Changes Help More Disabled Students to Take Gaokao

June 7, 2018  Editor: Wushanshan
Peng Chao, a disabled student from Sichuan province, uses his feet to write notes as he prepares to take the gaokao. [China Daily]

 

This week, millions of hopefuls will take the grueling college entry exam, but for one group, it presents an even greater challenge, as Zou Shuo reports.

The gaokao, China's national college entrance exam, takes place this week. It is a make-or-break experience for millions of prospective students, who undertake as many as three days of intensive tests that, in many cases, will determine their future.

While every student is daunted by the grueling exam, it is often an even bigger challenge for those with physical or mental disabilities.

China has a two-track education system from primary school through university; one track is standard, while the other caters for children with disabilities. While children with disabilities are theoretically able to access mainstream establishments as long as they "are able to adapt", in practice most regular schools only accept those with mild disabilities.

To address the situation, in recent years the country has been providing greater assistance for students with disabilities, especially by ensuring that they are given convenient and equal access to the gaokao.

Stipulations

In 2014, the Ministry of Education published a notice stipulating that examining bodies should provide the necessary assistance and equipment to enable blind and visually impaired students to take the exam.

The following year, the ministry and the China Disabled Persons' Federation issued a guideline that required examining bodies nationwide to offer "reasonable" assistance to students with disabilities taking the test, according to their needs.

For example, blind and visually impaired students should be provided with exam papers in Braille or bearing large-print characters, while those with hearing disabilities are allowed to use hearing aids and can be exempted from the aural section of English exams providing they obtain permission.

Those with physical disabilities can use wheelchairs and crutches, and the duration of the tests, which usually last two or two and a half hours, can be extended if students have difficulty writing.

According to the federation, 5,626 students applied for assistance of some sort during last year's gaokao.

Experts have welcomed the rulings, saying they will better serve the needs of students with disabilities, but they also called for more assistance tailored to meet students' varied and specific needs.

Han Ying, a 23-year-old from Guangzhou, Guangdong province, was born with cerebral palsy and is also visually impaired. In 2015, she spent the night before the gaokao practicing filling in the small boxes on multiple choice papers.

"The tiny boxes on the answer sheet looked like ants to me, so in addition to making sure I learned all the academic points, the other thing I did frequently was to fill in as many answer sheets as possible, so I would have enough time during the exam," she said.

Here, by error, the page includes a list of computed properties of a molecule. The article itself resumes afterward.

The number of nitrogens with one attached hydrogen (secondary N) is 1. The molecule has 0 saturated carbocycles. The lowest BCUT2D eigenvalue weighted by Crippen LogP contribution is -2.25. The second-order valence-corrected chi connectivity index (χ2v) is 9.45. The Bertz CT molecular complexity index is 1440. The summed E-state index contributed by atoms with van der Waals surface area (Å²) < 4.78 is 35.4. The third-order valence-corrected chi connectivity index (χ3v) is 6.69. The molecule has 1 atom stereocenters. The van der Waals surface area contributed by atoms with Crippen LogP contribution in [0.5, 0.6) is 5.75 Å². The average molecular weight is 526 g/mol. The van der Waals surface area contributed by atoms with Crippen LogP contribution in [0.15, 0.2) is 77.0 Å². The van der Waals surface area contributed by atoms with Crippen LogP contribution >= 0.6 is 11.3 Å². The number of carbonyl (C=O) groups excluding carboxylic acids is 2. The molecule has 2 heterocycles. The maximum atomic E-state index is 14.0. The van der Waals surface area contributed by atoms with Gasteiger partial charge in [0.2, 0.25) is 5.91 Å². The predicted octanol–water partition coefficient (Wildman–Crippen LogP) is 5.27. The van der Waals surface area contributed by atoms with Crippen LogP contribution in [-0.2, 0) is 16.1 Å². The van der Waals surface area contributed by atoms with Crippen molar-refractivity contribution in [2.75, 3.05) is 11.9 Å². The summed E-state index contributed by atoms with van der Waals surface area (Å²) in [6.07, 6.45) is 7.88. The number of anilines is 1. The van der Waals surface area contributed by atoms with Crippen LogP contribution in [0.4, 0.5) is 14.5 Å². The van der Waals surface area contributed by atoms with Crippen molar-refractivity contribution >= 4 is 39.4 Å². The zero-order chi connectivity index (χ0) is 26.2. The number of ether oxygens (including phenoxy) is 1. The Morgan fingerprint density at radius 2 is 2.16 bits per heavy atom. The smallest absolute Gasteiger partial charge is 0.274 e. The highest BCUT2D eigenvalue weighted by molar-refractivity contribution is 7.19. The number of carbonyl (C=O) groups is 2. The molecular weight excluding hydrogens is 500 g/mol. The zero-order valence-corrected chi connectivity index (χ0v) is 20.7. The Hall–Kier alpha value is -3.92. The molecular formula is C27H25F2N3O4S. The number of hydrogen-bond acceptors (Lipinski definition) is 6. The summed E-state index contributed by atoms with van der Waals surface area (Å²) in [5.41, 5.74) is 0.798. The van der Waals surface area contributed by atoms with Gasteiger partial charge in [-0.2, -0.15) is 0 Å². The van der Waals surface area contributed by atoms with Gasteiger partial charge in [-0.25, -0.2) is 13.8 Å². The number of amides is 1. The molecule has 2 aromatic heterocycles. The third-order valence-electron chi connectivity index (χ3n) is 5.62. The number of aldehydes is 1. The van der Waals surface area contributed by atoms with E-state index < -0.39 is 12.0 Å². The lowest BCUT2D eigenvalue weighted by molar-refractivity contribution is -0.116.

Extra Time

Having submitted several applications to the local examining authority, Han was also allowed to take each test in a separate room, away from the other students. Moreover, as she entered the room Han was informed that the time allotted for the tests would be extended by 30 percent.

"The extra time was a great help to me because I write very slowly," she said.

While welcome, the added duration also had a downside. During the final 30 minutes of the Chinese language exam, Han began to tremble uncontrollably as a result of writing for 145 minutes without a break, which posed a huge physical challenge.

"I did not tell the teacher about the trembling because I was busy filling in the answer sheet. I knew the answers to the questions, and I was not going to let my physical condition hold me back," she said.

"I'm glad I took the exam because it gave me the opportunity to compete with the other students."

A Pivotal Moment

The gaokao is a pivotal moment for high school students because their scores will largely determine their future - whether they can attend university, which institutions will accept them and consequently what careers await them.

The assistance Han received meant she did well enough to be admitted to a vocational college in Guangdong, majoring in community management and service.

However, not every student is as fortunate, and some have even been denied assistance.

When he was a sophomore in high school, Wang Haoran began paying attention to changes in education policies.

In 2016, Wang, who has albinism and is visually impaired, visited the local higher education admission office in Liaoyuan, Jilin province, six times to apply for assistance when he took the gaokao.

He requested that his test papers carried large-print characters and also asked for the duration of each test to be extended, both of which are listed as required assistive measures by the Ministry of Education.